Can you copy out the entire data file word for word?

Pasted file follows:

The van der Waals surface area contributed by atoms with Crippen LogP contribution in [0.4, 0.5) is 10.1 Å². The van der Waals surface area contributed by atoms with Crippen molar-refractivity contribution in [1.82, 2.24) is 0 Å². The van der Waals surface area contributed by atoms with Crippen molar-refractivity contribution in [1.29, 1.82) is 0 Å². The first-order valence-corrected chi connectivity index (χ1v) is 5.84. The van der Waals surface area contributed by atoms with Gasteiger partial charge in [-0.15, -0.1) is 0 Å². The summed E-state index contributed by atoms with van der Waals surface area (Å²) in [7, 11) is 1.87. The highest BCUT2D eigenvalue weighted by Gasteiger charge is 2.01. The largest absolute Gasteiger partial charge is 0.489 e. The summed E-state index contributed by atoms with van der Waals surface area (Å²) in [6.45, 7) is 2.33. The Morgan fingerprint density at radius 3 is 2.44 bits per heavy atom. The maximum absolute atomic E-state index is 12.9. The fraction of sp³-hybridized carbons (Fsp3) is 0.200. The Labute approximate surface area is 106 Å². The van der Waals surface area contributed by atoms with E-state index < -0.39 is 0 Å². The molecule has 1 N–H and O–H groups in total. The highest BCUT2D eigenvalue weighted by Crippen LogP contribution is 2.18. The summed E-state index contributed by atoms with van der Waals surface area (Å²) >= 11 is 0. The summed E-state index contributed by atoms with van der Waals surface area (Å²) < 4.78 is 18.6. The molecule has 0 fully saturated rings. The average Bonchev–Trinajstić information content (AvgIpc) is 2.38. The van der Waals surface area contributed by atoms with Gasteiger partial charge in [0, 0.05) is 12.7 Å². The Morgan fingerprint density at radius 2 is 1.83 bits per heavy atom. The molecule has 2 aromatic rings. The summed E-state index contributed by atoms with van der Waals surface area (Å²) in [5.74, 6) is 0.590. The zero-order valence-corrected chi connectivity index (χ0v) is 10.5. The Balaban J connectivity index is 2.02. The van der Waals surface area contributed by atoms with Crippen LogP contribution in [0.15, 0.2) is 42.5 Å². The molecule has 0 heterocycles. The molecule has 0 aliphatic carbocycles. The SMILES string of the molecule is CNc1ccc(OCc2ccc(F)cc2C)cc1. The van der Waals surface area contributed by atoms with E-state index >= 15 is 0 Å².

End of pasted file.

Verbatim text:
The van der Waals surface area contributed by atoms with Crippen LogP contribution in [0.4, 0.5) is 10.1 Å². The van der Waals surface area contributed by atoms with Crippen molar-refractivity contribution in [1.82, 2.24) is 0 Å². The van der Waals surface area contributed by atoms with Crippen molar-refractivity contribution in [1.29, 1.82) is 0 Å². The first-order valence-corrected chi connectivity index (χ1v) is 5.84. The van der Waals surface area contributed by atoms with Gasteiger partial charge in [-0.15, -0.1) is 0 Å². The summed E-state index contributed by atoms with van der Waals surface area (Å²) in [7, 11) is 1.87. The highest BCUT2D eigenvalue weighted by Gasteiger charge is 2.01. The largest absolute Gasteiger partial charge is 0.489 e. The summed E-state index contributed by atoms with van der Waals surface area (Å²) in [6.45, 7) is 2.33. The Morgan fingerprint density at radius 3 is 2.44 bits per heavy atom. The maximum absolute atomic E-state index is 12.9. The fraction of sp³-hybridized carbons (Fsp3) is 0.200. The Labute approximate surface area is 106 Å². The van der Waals surface area contributed by atoms with E-state index < -0.39 is 0 Å². The molecule has 1 N–H and O–H groups in total. The highest BCUT2D eigenvalue weighted by Crippen LogP contribution is 2.18. The summed E-state index contributed by atoms with van der Waals surface area (Å²) >= 11 is 0. The summed E-state index contributed by atoms with van der Waals surface area (Å²) < 4.78 is 18.6. The molecule has 0 fully saturated rings. The average Bonchev–Trinajstić information content (AvgIpc) is 2.38. The van der Waals surface area contributed by atoms with Gasteiger partial charge in [0, 0.05) is 12.7 Å². The Morgan fingerprint density at radius 2 is 1.83 bits per heavy atom. The molecule has 2 aromatic rings. The summed E-state index contributed by atoms with van der Waals surface area (Å²) in [5.74, 6) is 0.590. The zero-order valence-corrected chi connectivity index (χ0v) is 10.5. The Balaban J connectivity index is 2.02. The van der Waals surface area contributed by atoms with Crippen LogP contribution in [0.15, 0.2) is 42.5 Å². The molecule has 0 heterocycles. The molecule has 0 aliphatic carbocycles. The SMILES string of the molecule is CNc1ccc(OCc2ccc(F)cc2C)cc1. The van der Waals surface area contributed by atoms with E-state index >= 15 is 0 Å².